Current Affairs
Former national football team players help students improve their reading and writing skills

360 boys and girls over the last two years have improved their reading and writing skills through the game of football. This is the result of a programme in a number of schools that have combined literacy with a sport popular the world over. The programme is organised by the National Agency for Literacy which brings together students and former Malta international football players.

Saviour Darmanin, Carmel Busuttil and Gilbert Agius are a goalkeeper and two players synonymous with the Malta national team but nowadays they have extended their links not only to the football ground but also to school classes to follow a programme “Through Reading and Writing, I can Score”.

During the sessions with students, football stories and articles are read together with exercises in a dressing room that has been transformed into a library, followed by physical exercises and naturally, playing football.

Darmanin said as a youngster he was in the category that loved football; he knew how to read but he did not enjoy reading because he did not have books to his liking. The idea behind the scheme is that through football, children appreciate reading.

The former national team goalkeeper is accompanied by teacher Daniela Attard who takes care of the literary part of this special programme.

She said games are organised related to writing. Children are given a word and they have to produce other words from it that are related to football. Poems are also written.

The Head of the Literacy Agency, David Muscat, said the 10-week programme is based on a similar programme used in England in collaboration with the English Premier League. He said that over the last two years 360 boys and girls have participated and these on average advanced two steps forward on the international reading and writing scale.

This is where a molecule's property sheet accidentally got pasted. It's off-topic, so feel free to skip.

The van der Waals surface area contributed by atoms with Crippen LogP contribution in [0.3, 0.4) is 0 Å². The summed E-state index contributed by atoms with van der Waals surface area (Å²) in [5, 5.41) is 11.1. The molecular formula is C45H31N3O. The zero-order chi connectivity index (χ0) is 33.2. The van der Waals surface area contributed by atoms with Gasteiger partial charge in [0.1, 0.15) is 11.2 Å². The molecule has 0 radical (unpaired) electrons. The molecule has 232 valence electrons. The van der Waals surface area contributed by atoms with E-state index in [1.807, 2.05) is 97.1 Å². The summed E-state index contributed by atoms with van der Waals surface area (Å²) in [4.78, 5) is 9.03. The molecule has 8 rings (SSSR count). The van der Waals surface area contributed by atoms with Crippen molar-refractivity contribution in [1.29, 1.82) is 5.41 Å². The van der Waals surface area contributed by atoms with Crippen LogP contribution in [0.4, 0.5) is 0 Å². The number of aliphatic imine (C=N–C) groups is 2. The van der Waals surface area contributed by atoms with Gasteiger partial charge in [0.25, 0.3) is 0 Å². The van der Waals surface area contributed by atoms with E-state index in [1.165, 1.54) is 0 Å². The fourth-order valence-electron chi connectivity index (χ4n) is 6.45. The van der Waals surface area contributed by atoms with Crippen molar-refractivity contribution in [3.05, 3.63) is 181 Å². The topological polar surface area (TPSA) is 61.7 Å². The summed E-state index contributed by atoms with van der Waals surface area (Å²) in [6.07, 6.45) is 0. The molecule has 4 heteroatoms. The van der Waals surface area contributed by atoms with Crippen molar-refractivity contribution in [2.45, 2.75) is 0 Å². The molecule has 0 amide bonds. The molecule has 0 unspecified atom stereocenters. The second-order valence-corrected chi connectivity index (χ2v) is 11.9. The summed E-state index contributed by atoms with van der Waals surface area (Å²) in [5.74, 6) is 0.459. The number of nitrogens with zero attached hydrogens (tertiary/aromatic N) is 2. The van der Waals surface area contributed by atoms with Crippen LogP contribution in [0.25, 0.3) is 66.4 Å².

From the attitude adopted by the children following the programme, this induces them more to the Maltese and English languages and above that, those who are making assessments at the start and at the end of the programme have confirmed that reading skills and comprehension of subject have improved.

David Muscat said the programme is spreading interest especially in boys that have fallen behind in their reading. He said that schools that offer guided reading in their curriculum may apply to participate in the programme and selection of schools takes place against established criteria. Students enabled to participate are also scrutinised before being chosen, particularly as to whether they are interested in sport or not. He said the programme is in collaboration with various football clubs that offer their grounds where the lessons may take place and the sessions take an hour after end of school

 

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